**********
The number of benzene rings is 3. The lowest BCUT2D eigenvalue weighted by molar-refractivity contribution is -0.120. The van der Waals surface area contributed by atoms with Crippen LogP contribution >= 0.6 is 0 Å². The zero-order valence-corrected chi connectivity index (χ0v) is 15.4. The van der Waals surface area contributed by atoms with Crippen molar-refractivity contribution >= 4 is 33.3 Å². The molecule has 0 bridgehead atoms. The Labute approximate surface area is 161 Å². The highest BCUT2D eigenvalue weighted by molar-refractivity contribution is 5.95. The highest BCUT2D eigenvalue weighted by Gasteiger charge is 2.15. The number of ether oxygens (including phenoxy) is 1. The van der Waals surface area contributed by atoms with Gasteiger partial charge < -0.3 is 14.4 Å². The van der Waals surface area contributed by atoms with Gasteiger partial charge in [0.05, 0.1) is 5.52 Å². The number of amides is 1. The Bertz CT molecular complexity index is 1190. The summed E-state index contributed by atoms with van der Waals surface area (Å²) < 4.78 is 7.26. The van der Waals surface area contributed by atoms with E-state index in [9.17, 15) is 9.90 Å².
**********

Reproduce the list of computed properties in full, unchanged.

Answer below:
The number of benzene rings is 3. The lowest BCUT2D eigenvalue weighted by molar-refractivity contribution is -0.120. The van der Waals surface area contributed by atoms with Crippen LogP contribution >= 0.6 is 0 Å². The zero-order valence-corrected chi connectivity index (χ0v) is 15.4. The van der Waals surface area contributed by atoms with Crippen molar-refractivity contribution >= 4 is 33.3 Å². The molecule has 0 bridgehead atoms. The Labute approximate surface area is 161 Å². The highest BCUT2D eigenvalue weighted by molar-refractivity contribution is 5.95. The highest BCUT2D eigenvalue weighted by Gasteiger charge is 2.15. The number of ether oxygens (including phenoxy) is 1. The van der Waals surface area contributed by atoms with Gasteiger partial charge < -0.3 is 14.4 Å². The van der Waals surface area contributed by atoms with Gasteiger partial charge in [0.05, 0.1) is 5.52 Å². The number of amides is 1. The Bertz CT molecular complexity index is 1190. The summed E-state index contributed by atoms with van der Waals surface area (Å²) < 4.78 is 7.26. The van der Waals surface area contributed by atoms with E-state index in [9.17, 15) is 9.90 Å².